What’s it all about?:
“Without this child, we shall all die.”
Lyra Belacqua and her animal daemon live half-wild and carefree among scholars of Jordan College, Oxford. The destiny that awaits her will take her to the frozen lands of the Arctic, where witch-clans reign and ice-bears fight. Her extraordinary journey will have immeasurable consequences far beyond her own world…
Logo designed by Luna’s Little Library
Welcome to the second banned book in our series for 2019! As always, we’ll be looking at why the book was challenged, how/if things have changed since the book was originally published and our own opinions on the book. Here’s what we’ll be reading for the rest of the year:
MARCH: Uncle Bobby’s Wedding– Sarah S. Brannen
APRIL: We All Fall Down- Robert Cormier
MAY: Crazy Lady– Jane Leslie Conley
JUNE: Arming America: The Origins of a National Gun Culture– Michael A. Bellesiles
JULY: In The Night Kitchen- Maurice Sendak
AUGUST: Whale Talk– Chris Crutcher
SEPTEMBER: The Hunger Games- Suzanne Collins
OCTOBER: The Adventures of Huckleberry Finn- Mark Twain
NOVEMBER: To Kill A Mockingbird- Harper Lee
DECEMBER: Revolutionary Voices- edited by Amy Sonnie
But back to this month….
Northern Lights/The Golden Compass (His Dark Materials #1) – Philip Pullman
First published: 1995
In the Top Ten most frequently challenged books in 2008 (source)
Reasons: political viewpoint, religious viewpoint, violence.
Do you understand or agree with any of the reasons for the book being challenged when it was originally published?
BETH: Of course not. I’m one of those people who never experienced reading the His Dark Materials series as a child so I only came to it with an adult mentality. Either way, I think I would have had the same opinion. There is no reason on earth why this book should be challenged or banned, ESPECIALLY for the reasons mentioned. As always, I tried to guess the reasons why this book, the first in the series, might have been difficult for some people to stomach and once again, I was completely wrong. I assumed that the fantasy/magical aspect might have offended a few people (even though children clearly love a good, imaginative narrative that doesn’t necessary have to be believable!).
CHRISSI: I have to say no. It’s a load of poppycock. I have no idea why this book was challenged. Like Beth, I thought it might be about the fantasy elements, I know some of the parents of children at my school don’t like fantasy because of religious reasons and I wondered whether that could be it. No. Political viewpoint? Religious viewpoint? This confuses me.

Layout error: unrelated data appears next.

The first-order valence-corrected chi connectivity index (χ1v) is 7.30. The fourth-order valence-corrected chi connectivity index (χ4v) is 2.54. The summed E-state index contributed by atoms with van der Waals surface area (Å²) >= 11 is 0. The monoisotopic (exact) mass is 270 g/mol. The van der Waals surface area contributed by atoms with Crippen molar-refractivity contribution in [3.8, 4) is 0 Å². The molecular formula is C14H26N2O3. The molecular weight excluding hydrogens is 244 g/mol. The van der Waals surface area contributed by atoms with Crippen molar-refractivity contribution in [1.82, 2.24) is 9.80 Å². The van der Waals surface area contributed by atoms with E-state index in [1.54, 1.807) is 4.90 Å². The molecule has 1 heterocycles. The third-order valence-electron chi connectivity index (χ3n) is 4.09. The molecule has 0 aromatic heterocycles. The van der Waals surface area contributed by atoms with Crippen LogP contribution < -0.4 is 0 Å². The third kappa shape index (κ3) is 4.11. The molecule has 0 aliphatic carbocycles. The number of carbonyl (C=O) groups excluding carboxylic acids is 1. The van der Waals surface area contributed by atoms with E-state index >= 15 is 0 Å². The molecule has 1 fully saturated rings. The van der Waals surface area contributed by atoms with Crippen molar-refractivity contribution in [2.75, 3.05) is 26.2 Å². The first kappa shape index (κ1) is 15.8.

How about now?
BETH: Northern Lights was challenged over ten years after it was published and to be honest, I’m struggling to see why if there were challenges from concerned readers, they didn’t appear prior to 2008? If anyone has any ideas, please do enlighten me! Additionally, it really does irritate me when the reasons for challenging a book point towards a political or religious viewpoint. Now, I’m not a particularly political or religious individual BUT I do like to learn about different attitudes/cultures and viewpoints and I very much enjoy it when there’s a difference of opinion to my own in a novel, unless I feel like I’m being preached to. Saying that however, I really didn’t think there was a strong viewpoint either political or religious in Northern Lights and I’m a bit confused as to where this reasoning has come from?
CHRISSI: I am utterly confused by the reasons for challenging this book. I didn’t think it had a particularly strong political or religious viewpoint. Even if it did, why does it matter? Why should it be banned? Shouldn’t we be allowed to make our own minds up? Shouldn’t we open our minds a little to other’s views?
What did you think of this book?:
BETH: I really love His Dark Materials as a series but particularly this first novel, Northern Lights. Lyra is a wonderfully rich character who never fails to make me laugh, the world-building is imaginative and thought-provoking and I adored the adventure aspect of the entire novel. Plus, I absolutely love the idea of having a daemon companion as a unique part of your personality. I’d love to know what yours would be in the comment below if you’ve read this book? Mine would be a ring-tailed lemur!
CHRISSI: Ooh. This is a toughie. Whilst I appreciate that Philip Pullman is a talented writer and that this story is fabulously creative… there’s something about it that I don’t connect with. I have a disconnect with it and I can’t tell why. I usually like fantasy/magical reads but this one leaves me quite cold. I know I am in the minority with that. I certainly wouldn’t dissuade anyone from reading it! Oh and my daemon would definitely be a lop-eared rabbit.
Would you recommend it?:
BETH: But of course!
BETH’s personal star rating (out of 5):
COMING UP IN MARCH ON BANNED BOOKS: Uncle Bobby’s Wedding by Sarah S. Brannen.